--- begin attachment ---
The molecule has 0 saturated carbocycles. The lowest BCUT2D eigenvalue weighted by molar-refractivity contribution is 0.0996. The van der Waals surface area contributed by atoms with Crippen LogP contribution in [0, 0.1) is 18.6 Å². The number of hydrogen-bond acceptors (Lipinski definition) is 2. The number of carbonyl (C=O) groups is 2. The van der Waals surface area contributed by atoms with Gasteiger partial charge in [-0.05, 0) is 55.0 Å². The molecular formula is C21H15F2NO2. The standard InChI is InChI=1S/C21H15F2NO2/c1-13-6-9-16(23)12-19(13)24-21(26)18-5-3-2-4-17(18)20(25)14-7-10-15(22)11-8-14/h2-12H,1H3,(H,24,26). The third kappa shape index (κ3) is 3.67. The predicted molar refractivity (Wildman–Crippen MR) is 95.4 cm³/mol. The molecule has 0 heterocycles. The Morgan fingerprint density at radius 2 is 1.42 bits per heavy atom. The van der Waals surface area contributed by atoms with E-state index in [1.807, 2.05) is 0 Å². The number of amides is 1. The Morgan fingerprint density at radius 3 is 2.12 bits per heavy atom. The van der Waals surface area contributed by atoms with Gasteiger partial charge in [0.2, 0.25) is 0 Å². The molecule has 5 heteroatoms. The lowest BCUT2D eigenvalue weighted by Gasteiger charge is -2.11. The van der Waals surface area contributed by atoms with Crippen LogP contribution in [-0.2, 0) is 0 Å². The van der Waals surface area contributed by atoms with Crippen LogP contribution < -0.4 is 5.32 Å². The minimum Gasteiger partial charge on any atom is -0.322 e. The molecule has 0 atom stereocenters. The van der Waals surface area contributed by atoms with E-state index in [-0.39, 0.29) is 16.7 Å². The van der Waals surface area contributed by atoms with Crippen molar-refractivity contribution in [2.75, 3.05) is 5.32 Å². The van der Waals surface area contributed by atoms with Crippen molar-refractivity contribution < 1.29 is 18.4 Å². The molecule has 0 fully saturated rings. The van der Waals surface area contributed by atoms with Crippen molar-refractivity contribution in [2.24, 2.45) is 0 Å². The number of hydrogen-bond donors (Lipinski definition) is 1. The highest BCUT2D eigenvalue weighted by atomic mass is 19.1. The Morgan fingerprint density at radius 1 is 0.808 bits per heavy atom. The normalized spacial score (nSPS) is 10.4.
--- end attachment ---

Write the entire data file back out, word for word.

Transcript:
The molecule has 0 saturated carbocycles. The lowest BCUT2D eigenvalue weighted by molar-refractivity contribution is 0.0996. The van der Waals surface area contributed by atoms with Crippen LogP contribution in [0, 0.1) is 18.6 Å². The number of hydrogen-bond acceptors (Lipinski definition) is 2. The number of carbonyl (C=O) groups is 2. The van der Waals surface area contributed by atoms with Gasteiger partial charge in [-0.05, 0) is 55.0 Å². The molecular formula is C21H15F2NO2. The standard InChI is InChI=1S/C21H15F2NO2/c1-13-6-9-16(23)12-19(13)24-21(26)18-5-3-2-4-17(18)20(25)14-7-10-15(22)11-8-14/h2-12H,1H3,(H,24,26). The third kappa shape index (κ3) is 3.67. The predicted molar refractivity (Wildman–Crippen MR) is 95.4 cm³/mol. The molecule has 0 heterocycles. The Morgan fingerprint density at radius 2 is 1.42 bits per heavy atom. The van der Waals surface area contributed by atoms with E-state index in [1.807, 2.05) is 0 Å². The number of amides is 1. The Morgan fingerprint density at radius 3 is 2.12 bits per heavy atom. The van der Waals surface area contributed by atoms with Gasteiger partial charge in [0.2, 0.25) is 0 Å². The molecule has 5 heteroatoms. The lowest BCUT2D eigenvalue weighted by Gasteiger charge is -2.11. The van der Waals surface area contributed by atoms with Crippen LogP contribution in [-0.2, 0) is 0 Å². The van der Waals surface area contributed by atoms with Crippen LogP contribution < -0.4 is 5.32 Å². The minimum Gasteiger partial charge on any atom is -0.322 e. The molecule has 0 atom stereocenters. The van der Waals surface area contributed by atoms with E-state index in [-0.39, 0.29) is 16.7 Å². The van der Waals surface area contributed by atoms with Crippen molar-refractivity contribution in [2.75, 3.05) is 5.32 Å². The van der Waals surface area contributed by atoms with Crippen molar-refractivity contribution < 1.29 is 18.4 Å². The molecule has 0 fully saturated rings. The van der Waals surface area contributed by atoms with Crippen molar-refractivity contribution in [2.24, 2.45) is 0 Å². The number of hydrogen-bond donors (Lipinski definition) is 1. The highest BCUT2D eigenvalue weighted by atomic mass is 19.1. The Morgan fingerprint density at radius 1 is 0.808 bits per heavy atom. The normalized spacial score (nSPS) is 10.4.